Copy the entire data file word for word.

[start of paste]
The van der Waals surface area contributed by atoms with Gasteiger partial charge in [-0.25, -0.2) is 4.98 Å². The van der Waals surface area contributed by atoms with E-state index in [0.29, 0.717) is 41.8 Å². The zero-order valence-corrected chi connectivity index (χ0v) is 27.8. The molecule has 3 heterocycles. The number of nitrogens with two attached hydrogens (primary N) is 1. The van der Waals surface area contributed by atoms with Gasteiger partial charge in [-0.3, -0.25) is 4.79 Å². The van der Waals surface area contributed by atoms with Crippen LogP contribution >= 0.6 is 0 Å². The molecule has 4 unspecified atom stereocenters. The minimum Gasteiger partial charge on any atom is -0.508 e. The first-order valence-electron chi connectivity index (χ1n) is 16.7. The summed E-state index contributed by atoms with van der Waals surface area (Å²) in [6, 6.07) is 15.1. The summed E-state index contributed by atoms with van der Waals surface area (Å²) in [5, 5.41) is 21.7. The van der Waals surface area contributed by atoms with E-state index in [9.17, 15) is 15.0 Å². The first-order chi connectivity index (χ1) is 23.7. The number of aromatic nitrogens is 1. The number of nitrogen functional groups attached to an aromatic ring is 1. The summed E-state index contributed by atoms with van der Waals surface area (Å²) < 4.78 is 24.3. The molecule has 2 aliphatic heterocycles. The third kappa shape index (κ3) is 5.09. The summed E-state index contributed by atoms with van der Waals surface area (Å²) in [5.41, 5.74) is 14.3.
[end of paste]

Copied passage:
The van der Waals surface area contributed by atoms with Gasteiger partial charge in [-0.25, -0.2) is 4.98 Å². The van der Waals surface area contributed by atoms with E-state index in [0.29, 0.717) is 41.8 Å². The zero-order valence-corrected chi connectivity index (χ0v) is 27.8. The molecule has 3 heterocycles. The number of nitrogens with two attached hydrogens (primary N) is 1. The van der Waals surface area contributed by atoms with Gasteiger partial charge in [-0.3, -0.25) is 4.79 Å². The van der Waals surface area contributed by atoms with Crippen LogP contribution >= 0.6 is 0 Å². The molecule has 4 unspecified atom stereocenters. The minimum Gasteiger partial charge on any atom is -0.508 e. The first-order valence-electron chi connectivity index (χ1n) is 16.7. The summed E-state index contributed by atoms with van der Waals surface area (Å²) in [6, 6.07) is 15.1. The summed E-state index contributed by atoms with van der Waals surface area (Å²) in [5, 5.41) is 21.7. The van der Waals surface area contributed by atoms with E-state index in [9.17, 15) is 15.0 Å². The first-order chi connectivity index (χ1) is 23.7. The number of aromatic nitrogens is 1. The number of nitrogen functional groups attached to an aromatic ring is 1. The summed E-state index contributed by atoms with van der Waals surface area (Å²) < 4.78 is 24.3. The molecule has 2 aliphatic heterocycles. The third kappa shape index (κ3) is 5.09. The summed E-state index contributed by atoms with van der Waals surface area (Å²) in [5.41, 5.74) is 14.3.